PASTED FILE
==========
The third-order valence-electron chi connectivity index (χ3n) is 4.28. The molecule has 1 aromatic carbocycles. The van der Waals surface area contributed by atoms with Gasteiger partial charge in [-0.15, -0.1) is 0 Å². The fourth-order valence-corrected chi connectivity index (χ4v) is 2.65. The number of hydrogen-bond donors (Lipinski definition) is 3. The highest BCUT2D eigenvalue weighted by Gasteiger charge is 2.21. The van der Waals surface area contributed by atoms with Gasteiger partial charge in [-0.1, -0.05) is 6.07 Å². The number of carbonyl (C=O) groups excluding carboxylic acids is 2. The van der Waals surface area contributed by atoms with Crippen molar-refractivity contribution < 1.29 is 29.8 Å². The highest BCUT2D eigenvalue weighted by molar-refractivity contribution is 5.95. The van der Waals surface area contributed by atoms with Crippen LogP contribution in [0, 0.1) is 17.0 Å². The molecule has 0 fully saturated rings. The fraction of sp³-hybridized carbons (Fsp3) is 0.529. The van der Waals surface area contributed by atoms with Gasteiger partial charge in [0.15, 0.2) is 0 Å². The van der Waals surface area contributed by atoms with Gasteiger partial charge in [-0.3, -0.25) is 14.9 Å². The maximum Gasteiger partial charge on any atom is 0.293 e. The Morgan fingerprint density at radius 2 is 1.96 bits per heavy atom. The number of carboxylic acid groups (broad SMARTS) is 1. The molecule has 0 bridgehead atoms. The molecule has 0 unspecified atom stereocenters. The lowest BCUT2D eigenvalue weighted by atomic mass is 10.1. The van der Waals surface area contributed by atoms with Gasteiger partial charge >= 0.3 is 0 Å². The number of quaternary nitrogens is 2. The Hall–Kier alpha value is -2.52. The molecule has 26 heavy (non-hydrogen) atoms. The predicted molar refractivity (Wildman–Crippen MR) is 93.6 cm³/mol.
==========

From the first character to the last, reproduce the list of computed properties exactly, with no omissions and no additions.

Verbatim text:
The third-order valence-electron chi connectivity index (χ3n) is 4.28. The molecule has 1 aromatic carbocycles. The van der Waals surface area contributed by atoms with Gasteiger partial charge in [-0.15, -0.1) is 0 Å². The fourth-order valence-corrected chi connectivity index (χ4v) is 2.65. The number of hydrogen-bond donors (Lipinski definition) is 3. The highest BCUT2D eigenvalue weighted by Gasteiger charge is 2.21. The van der Waals surface area contributed by atoms with Gasteiger partial charge in [-0.1, -0.05) is 6.07 Å². The number of carbonyl (C=O) groups excluding carboxylic acids is 2. The van der Waals surface area contributed by atoms with Crippen molar-refractivity contribution < 1.29 is 29.8 Å². The highest BCUT2D eigenvalue weighted by molar-refractivity contribution is 5.95. The van der Waals surface area contributed by atoms with Crippen LogP contribution in [0, 0.1) is 17.0 Å². The molecule has 0 fully saturated rings. The fraction of sp³-hybridized carbons (Fsp3) is 0.529. The van der Waals surface area contributed by atoms with Gasteiger partial charge in [0.15, 0.2) is 0 Å². The van der Waals surface area contributed by atoms with Gasteiger partial charge in [-0.3, -0.25) is 14.9 Å². The maximum Gasteiger partial charge on any atom is 0.293 e. The Morgan fingerprint density at radius 2 is 1.96 bits per heavy atom. The number of carboxylic acid groups (broad SMARTS) is 1. The molecule has 0 bridgehead atoms. The molecule has 0 unspecified atom stereocenters. The lowest BCUT2D eigenvalue weighted by atomic mass is 10.1. The van der Waals surface area contributed by atoms with Gasteiger partial charge >= 0.3 is 0 Å². The number of quaternary nitrogens is 2. The Hall–Kier alpha value is -2.52. The molecule has 26 heavy (non-hydrogen) atoms. The predicted molar refractivity (Wildman–Crippen MR) is 93.6 cm³/mol.